The term ‘breakthrough season’ is an often overused one in motorsport, but it really does apply to Yamashita’s 2019 campaign. Now a Super GT champion, a Super Formula race winner and with an LMP2 drive in the World Endurance Championship, the 24-year-old Toyota protege appears to be on a potential path to endurance racing stardom.
Yes, Team LeMans’ Super GT title owed a little to luck, as the team benefitted massively from winning the 500-mile Fuji race by just sneaking into the pits before the safety car was called. But Yamashita still upstaged his more experienced team-mate in the #6 Lexus LC500, Kazuya Oshima, soaking up the pressure from Nick Cassidy to take an emotional victory for the team in Thailand and later pulling off a ballsy overtake on Yuhi Sekiguchi in the Motegi season finale to ensure he and Oshima came away with the championship trophy.
Super Formula was an altogether tougher affair for Yamashita, the de facto team leader at Kondo Racing following Cassidy’s departure for TOM’S. Two non-scores in the middle of the season blunted his title charge, but a long-awaited first win came at Okayama, a track where the power advantage of the Honda runners was less of a problem. He ended up fifth overall but second in the ‘Toyota class’ behind Cassidy, notably beating two drivers he hopes to emulate one day: current Toyota LMP1 stars Kamui Kobayashi and Kazuki Nakajima.
In the summer, it was announced that Yamashita would be placed with the High Class Racing LMP2 squad in the WEC with the aim of preparing him for a future in international competition. In just three race appearances he’s already established himself as one of the quickest drivers in the secondary class, leading for a decent chunk of his home race at Fuji, and earning himself a test in Toyota’s TS050 HYBRID in Bahrain to boot. If he continues to impress as he has done up to now, a race seat with the Japanese manufacturer’s hypercar programme seems a matter of when not if.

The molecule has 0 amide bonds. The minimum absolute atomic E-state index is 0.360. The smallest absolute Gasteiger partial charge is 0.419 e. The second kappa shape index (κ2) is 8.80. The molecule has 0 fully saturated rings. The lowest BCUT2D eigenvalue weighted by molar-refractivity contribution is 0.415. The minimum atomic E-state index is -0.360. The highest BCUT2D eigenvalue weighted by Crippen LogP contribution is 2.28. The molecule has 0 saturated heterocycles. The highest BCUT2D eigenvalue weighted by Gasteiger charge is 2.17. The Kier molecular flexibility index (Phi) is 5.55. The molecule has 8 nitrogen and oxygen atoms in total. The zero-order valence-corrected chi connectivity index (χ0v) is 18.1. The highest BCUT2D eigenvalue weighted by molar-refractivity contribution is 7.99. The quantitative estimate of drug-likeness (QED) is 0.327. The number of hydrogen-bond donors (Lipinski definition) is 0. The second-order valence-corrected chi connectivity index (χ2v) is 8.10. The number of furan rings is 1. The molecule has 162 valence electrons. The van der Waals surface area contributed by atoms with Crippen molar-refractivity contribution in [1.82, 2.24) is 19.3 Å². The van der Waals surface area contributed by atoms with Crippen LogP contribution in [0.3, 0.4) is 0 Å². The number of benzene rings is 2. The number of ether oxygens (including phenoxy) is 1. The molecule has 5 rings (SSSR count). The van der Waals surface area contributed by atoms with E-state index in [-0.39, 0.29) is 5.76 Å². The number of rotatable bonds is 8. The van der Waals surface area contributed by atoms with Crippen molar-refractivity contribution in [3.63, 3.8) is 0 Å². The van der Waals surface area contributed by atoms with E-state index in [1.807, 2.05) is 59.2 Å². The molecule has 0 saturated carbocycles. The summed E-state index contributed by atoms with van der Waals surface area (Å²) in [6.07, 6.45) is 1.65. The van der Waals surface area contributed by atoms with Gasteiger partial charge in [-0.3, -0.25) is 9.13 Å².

Toyota WEC boss Rob Leupen on whether Yamashita could be an LMP1 driver one day:
Potentially yes, it’s why he’s here, but in the end, we’ll have to see. He’s a talent, that’s why he is where he is [in LMP2] at the moment. He did a great job in Super GT this season, also I was quite happy to see the job he did at Shanghai [in the WEC]. [Improving his English] is part of the training, and it’s something he’s aware of. I’m not too worried about it. He has definitely progressed since Barcelona – we’ll get him to where we need him to be.
Cassidy on his ex-Super Formula team-mate’s progress:
I know from being his team-mate [for two years at Kondo Racing in 2017-18], he’s very strong and it was interesting to see how he got on this year not alongside me. But I’m pleased he could lead that team and show his strength, as I did at TOM’S. I think it will make people look back on the previous years of us together [at Kondo] a little bit differently.
Yamashita on the biggest difficulty he faced in 2019:
This year I experienced five different categories [including Super Taikyu and the Inter Proto series as well as Super GT, Super Formula and the WEC], which was not too difficult. But in WEC, my English is not good enough to communicate with the team properly and it gave me a hard time. Sometimes I couldn’t find a suitable word when I wanted to explain my demands to the engineers and I also struggled to understand them if they speak fast. So, to understand and master English is an important target for the future.